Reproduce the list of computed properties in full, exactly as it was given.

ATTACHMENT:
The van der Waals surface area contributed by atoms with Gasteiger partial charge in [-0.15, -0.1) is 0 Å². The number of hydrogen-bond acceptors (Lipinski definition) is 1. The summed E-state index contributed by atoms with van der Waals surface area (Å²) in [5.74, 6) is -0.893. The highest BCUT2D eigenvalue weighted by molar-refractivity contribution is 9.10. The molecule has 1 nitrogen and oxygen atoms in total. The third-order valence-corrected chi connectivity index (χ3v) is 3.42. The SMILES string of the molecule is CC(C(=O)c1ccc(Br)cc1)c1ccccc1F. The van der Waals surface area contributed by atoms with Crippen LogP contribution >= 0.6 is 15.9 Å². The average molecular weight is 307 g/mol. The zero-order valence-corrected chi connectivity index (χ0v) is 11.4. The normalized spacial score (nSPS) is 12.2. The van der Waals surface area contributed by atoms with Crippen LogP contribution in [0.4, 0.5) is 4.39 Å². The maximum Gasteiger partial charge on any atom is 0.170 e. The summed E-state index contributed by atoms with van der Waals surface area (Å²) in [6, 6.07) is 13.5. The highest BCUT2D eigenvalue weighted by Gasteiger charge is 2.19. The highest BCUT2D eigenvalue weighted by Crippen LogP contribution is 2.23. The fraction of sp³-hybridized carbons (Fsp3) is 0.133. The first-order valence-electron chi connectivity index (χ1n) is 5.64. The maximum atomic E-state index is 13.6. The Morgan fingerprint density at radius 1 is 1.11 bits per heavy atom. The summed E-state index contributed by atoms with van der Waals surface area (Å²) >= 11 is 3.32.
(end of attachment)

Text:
The van der Waals surface area contributed by atoms with Gasteiger partial charge in [-0.15, -0.1) is 0 Å². The number of hydrogen-bond acceptors (Lipinski definition) is 1. The summed E-state index contributed by atoms with van der Waals surface area (Å²) in [5.74, 6) is -0.893. The highest BCUT2D eigenvalue weighted by molar-refractivity contribution is 9.10. The molecule has 1 nitrogen and oxygen atoms in total. The third-order valence-corrected chi connectivity index (χ3v) is 3.42. The SMILES string of the molecule is CC(C(=O)c1ccc(Br)cc1)c1ccccc1F. The van der Waals surface area contributed by atoms with Crippen LogP contribution >= 0.6 is 15.9 Å². The average molecular weight is 307 g/mol. The zero-order valence-corrected chi connectivity index (χ0v) is 11.4. The normalized spacial score (nSPS) is 12.2. The van der Waals surface area contributed by atoms with Crippen LogP contribution in [0.4, 0.5) is 4.39 Å². The maximum Gasteiger partial charge on any atom is 0.170 e. The summed E-state index contributed by atoms with van der Waals surface area (Å²) in [6, 6.07) is 13.5. The highest BCUT2D eigenvalue weighted by Gasteiger charge is 2.19. The highest BCUT2D eigenvalue weighted by Crippen LogP contribution is 2.23. The fraction of sp³-hybridized carbons (Fsp3) is 0.133. The first-order valence-electron chi connectivity index (χ1n) is 5.64. The maximum atomic E-state index is 13.6. The Morgan fingerprint density at radius 1 is 1.11 bits per heavy atom. The summed E-state index contributed by atoms with van der Waals surface area (Å²) >= 11 is 3.32.